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Unemployment looms as major concern

Debt is also another term that has risen quickly. In fact, it was completely absent from the lists last year which were compiled before the various government stimulus packages.


This table shows our poll results and how the issues have moved over the last 7 months.

Another significant move is in the decrease in mentions of Financial and Crisis. It seems that more respondents are looking inwards at how we manage our economy (Management makes its first appearance on this list), rather than outwards. This implies that voters are starting to see Australia more as in command of its own destiny rather than a passive recipient of circumstances created abroad.

When you dissect these issues by voting intention it helps to explain the position of the government and opposition. While both Labor and Liberal voters are concerned about the Economy, for Labor voters the next most important issue is Jobs, followed by Global and then Change. For Liberal voters it is Economy, followed by Debt, then Jobs. Change, as in climate change is a concern for less than 2% of them.

So Labor voters are still very concerned about climate change and are more inclined to blame the crisis for our problems, while Liberal voters are fretting about debt, are less worried about their jobs and have climate change almost at the bottom of their list of concerns.

The Leximancer Map below gives an overview of how the issues work together.


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0 #1 CommentBenedict Pope 2009-06-05 20:02
This just shows how incredibly thick people really are, believing that 'the economy' is a living 'thing' that has no impact on any other related aspect of life.

If the climate is changing, will that not impact on the economy?

Apparently not, if you 'think Liberal'.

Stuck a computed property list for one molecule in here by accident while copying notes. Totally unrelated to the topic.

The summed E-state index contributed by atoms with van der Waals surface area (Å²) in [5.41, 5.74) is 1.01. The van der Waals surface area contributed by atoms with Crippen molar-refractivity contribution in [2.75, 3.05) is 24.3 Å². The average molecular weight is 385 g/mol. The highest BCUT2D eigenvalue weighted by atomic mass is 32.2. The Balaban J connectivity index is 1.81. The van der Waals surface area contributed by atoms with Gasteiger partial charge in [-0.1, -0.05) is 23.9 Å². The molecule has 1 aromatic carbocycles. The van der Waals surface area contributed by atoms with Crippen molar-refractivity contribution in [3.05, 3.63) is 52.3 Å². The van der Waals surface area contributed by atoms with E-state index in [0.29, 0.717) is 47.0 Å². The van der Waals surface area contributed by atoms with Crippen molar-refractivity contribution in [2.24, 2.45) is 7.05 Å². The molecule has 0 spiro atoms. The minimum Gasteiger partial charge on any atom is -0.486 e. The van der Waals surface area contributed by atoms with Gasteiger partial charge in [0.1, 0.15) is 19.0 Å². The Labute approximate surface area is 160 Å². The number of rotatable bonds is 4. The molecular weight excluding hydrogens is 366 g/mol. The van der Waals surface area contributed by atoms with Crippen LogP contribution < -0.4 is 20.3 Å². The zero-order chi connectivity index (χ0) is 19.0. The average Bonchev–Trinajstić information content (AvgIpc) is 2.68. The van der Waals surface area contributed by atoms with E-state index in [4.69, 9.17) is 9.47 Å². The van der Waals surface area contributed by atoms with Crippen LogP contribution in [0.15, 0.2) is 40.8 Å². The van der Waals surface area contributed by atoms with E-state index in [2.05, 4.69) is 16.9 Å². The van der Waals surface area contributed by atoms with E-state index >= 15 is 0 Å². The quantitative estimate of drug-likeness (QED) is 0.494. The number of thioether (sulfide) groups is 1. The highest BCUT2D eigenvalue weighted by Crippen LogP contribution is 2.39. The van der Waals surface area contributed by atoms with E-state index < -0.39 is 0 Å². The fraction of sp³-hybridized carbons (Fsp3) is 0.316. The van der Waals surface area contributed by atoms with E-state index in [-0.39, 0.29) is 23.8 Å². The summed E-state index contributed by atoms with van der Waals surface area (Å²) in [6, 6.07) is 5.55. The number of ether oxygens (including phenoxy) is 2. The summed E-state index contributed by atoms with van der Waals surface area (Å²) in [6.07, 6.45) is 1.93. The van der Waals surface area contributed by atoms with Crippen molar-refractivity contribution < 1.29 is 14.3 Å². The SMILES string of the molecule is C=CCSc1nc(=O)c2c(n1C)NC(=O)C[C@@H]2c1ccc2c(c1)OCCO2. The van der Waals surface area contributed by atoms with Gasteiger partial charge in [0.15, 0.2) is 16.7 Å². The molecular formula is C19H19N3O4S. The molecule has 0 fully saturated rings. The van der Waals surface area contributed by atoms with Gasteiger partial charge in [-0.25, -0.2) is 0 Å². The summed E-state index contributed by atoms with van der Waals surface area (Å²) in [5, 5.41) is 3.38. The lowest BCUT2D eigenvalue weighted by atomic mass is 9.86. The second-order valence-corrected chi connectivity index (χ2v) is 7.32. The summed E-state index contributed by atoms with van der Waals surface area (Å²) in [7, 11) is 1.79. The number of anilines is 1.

As for the 'jobs, jobs, jobs' mantra they all subscribe to, can we not redesignate what a 'job' is?

This section. more than the other two, shows just how brainwashed we are... the education system, far from failing, has produced the finest nation of nitwits it possibly could.

Of course, if we want 'educated' people who can think and critique matters.... so the low grade actions of politicians reacting to low-order 'thinking' from the electorate are no longer tolerated... that is another story altogether.

Until then, it will be more of the same... blind support for constant growth-at-any-c ost and to hell with the climate, environment, social equity...blah blah blah.
0 #2 CommentColin Smith 2009-06-06 03:10
Benedict Pope is spot-on.
0 #3 CommentBartleby Psmith 2009-06-06 05:33
For me the graph depicts a society in stasis. Even supposing these salient concerns shift about in emphasis, equilibrium is maintained. Self-interest is surely the stable factor here; concerns such as the environment are luxuries to be indulged in when the staple anxiety, over the Economy, is at peace and prosperity perceived to be secure. The economy has been anything but secure recently and so environmental issues are drained of vital green support while nervous energy is diverted into ailing share portfolios. Vital as the issue of climate change might be around the coffee table, like the arts it is only patronised A, if the surrounding industry is predicted to realise an above trend profit, or B, when the champagne and honey are flowing and its safe to affect a conscience. This is not to deny the sincerity of the genuine green spectrum, but to accord them their actual political weight. The green-blooded greens are a tiny minority, while environmental concern broadly waxes and wanes with the tide of the economy. Popularly elected governments will never be driven by ethical, or even life preserving, mandates unless the majority enjoy stupefying glut.